Amnesty International today launches a global campaign to ban the use of facial recognition systems, a form of mass surveillance that amplifies racist policing and threatens the right to protest.
Ban the Scan campaign
The Ban the Scan campaign kicks off with New York City and will then expand to focus on the use of facial recognition in other parts of the world in 2021. Facial recognition systems are a form of mass surveillance that violate the right to privacy and threaten the rights to freedom of peaceful assembly and expression.
The technology exacerbates systemic racism as it could disproportionately impact people of colour, who are already subject to discrimination and violations of their human rights by law enforcement officials. Black people are also most at risk of being misidentified by facial recognition systems.
“Facial recognition risks being weaponized by law enforcement against marginalized communities around the world. From New Delhi to New York, this invasive technology turns our identities against us and undermines human rights,” said Matt Mahmoudi, AI and Human Rights Researcher at Amnesty International.
“New Yorkers should be able to go out about their daily lives without being tracked by facial recognition. Other major cities across the US have already banned facial recognition, and New York must do the same.”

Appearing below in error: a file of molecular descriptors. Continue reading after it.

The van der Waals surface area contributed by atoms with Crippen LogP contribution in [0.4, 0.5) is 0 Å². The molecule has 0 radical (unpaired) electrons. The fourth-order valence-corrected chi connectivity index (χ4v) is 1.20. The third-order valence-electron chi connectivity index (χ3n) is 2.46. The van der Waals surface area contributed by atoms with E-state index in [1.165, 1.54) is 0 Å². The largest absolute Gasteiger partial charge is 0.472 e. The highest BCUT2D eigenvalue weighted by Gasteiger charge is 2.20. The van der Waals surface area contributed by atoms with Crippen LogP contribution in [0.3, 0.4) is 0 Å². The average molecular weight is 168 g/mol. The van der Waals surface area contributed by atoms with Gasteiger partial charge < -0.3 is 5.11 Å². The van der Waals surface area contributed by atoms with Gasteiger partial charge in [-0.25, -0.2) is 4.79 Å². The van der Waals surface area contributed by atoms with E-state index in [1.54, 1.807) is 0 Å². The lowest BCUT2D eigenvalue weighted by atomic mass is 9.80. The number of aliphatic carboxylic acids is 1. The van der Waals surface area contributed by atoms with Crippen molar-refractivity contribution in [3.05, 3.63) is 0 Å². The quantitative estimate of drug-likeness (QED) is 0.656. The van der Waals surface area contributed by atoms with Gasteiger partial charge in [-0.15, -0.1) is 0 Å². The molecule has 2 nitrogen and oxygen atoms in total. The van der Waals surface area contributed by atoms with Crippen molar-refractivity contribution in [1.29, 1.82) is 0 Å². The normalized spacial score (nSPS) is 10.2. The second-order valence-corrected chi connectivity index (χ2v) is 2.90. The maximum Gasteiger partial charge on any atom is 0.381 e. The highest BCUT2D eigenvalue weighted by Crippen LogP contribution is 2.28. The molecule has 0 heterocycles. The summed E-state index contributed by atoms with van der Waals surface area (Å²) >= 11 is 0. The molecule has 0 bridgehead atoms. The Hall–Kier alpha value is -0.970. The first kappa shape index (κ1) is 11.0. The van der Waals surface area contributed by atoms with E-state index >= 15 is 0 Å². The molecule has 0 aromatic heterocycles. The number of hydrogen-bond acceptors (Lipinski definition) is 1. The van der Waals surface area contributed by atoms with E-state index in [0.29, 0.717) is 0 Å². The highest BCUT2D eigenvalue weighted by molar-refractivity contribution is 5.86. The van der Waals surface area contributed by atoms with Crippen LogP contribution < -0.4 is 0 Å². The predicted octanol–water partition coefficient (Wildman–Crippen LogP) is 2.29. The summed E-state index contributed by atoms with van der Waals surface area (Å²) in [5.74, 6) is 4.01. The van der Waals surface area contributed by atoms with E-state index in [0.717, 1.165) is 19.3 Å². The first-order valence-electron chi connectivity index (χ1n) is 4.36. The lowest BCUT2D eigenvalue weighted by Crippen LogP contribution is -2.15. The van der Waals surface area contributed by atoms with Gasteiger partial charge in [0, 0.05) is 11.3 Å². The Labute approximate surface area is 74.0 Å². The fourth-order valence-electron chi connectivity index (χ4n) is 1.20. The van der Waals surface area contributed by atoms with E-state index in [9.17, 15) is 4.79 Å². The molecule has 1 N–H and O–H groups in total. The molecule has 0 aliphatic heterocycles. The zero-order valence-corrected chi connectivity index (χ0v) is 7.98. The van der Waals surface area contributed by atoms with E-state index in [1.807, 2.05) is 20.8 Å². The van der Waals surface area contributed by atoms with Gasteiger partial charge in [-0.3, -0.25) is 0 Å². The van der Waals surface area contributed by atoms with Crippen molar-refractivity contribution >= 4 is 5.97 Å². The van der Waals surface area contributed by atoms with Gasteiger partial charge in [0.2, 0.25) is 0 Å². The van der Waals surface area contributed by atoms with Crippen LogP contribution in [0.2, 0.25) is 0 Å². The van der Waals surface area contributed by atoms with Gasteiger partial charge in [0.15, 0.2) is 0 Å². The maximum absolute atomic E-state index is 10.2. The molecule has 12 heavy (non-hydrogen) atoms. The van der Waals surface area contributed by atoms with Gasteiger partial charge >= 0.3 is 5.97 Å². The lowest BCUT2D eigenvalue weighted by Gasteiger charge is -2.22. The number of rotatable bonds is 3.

In New York, Amnesty has joined forces with AI for the People, the Surveillance Technologies Oversight Project, the Immigrant Defence Project, the New York Civil Liberties Union, the New York City Public Advocate’s office, The Privacy NY Coalition, State Senator Brad Hoylman and Rada Studios to campaign for legislation to ban the use of facial recognition technology for mass surveillance by law enforcement in the city.
“Police use of facial recognition technology places innocent New Yorkers on a perpetual line up and violates our privacy rights. Facial recognition is ubiquitous, unregulated and should be banned.”Mutale Nkonde, Founder and CEO of AI For the People.
Albert Fox Cahn, Surveillance Technology Oversight Project Executive Director at the Urban Justice Centre, said: “Facial recognition is biased, broken, and antithetical to democracy. For years, the NYPD has used facial recognition to track tens of thousands of New Yorkers, putting New Yorkers of colour at risk of false arrest and police violence.
“Banning facial recognition won’t just protect civil rights: it’s a matter of life and death”
Facial recognition technology can be developed by scraping millions of images from social media profiles and driver’s licenses, without people’s consent. Software then runs facial analysis of images captured on CCTV or other video surveillance to search for potential matches against the database of scraped images.
While other US cities, including Boston, Portland and San Francisco, have banned the use of facial technology by law enforcement, New York Police Department [NYPD] continues to use the technology to intimidate and harass law abiding residents, as seen during last year’s the Black Lives Matters protests.
Black Lives Matter